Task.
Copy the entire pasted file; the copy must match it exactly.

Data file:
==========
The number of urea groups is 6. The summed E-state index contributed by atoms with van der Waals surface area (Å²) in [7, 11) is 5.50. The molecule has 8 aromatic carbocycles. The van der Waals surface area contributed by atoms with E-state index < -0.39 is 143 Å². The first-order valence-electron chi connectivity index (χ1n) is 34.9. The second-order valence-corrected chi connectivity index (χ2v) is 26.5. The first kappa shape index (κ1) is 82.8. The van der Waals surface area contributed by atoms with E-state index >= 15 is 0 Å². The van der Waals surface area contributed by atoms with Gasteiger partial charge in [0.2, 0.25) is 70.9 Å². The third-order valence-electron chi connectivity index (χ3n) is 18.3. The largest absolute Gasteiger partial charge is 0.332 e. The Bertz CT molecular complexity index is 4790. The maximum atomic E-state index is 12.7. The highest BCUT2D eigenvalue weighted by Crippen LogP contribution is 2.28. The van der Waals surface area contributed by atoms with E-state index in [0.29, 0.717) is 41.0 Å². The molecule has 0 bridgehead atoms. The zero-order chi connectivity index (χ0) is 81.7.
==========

The number of urea groups is 6. The summed E-state index contributed by atoms with van der Waals surface area (Å²) in [7, 11) is 5.50. The molecule has 8 aromatic carbocycles. The van der Waals surface area contributed by atoms with E-state index < -0.39 is 143 Å². The first-order valence-electron chi connectivity index (χ1n) is 34.9. The second-order valence-corrected chi connectivity index (χ2v) is 26.5. The first kappa shape index (κ1) is 82.8. The van der Waals surface area contributed by atoms with E-state index >= 15 is 0 Å². The van der Waals surface area contributed by atoms with Gasteiger partial charge in [0.2, 0.25) is 70.9 Å². The third-order valence-electron chi connectivity index (χ3n) is 18.3. The largest absolute Gasteiger partial charge is 0.332 e. The Bertz CT molecular complexity index is 4790. The maximum atomic E-state index is 12.7. The highest BCUT2D eigenvalue weighted by Crippen LogP contribution is 2.28. The van der Waals surface area contributed by atoms with E-state index in [0.29, 0.717) is 41.0 Å². The molecule has 0 bridgehead atoms. The zero-order chi connectivity index (χ0) is 81.7.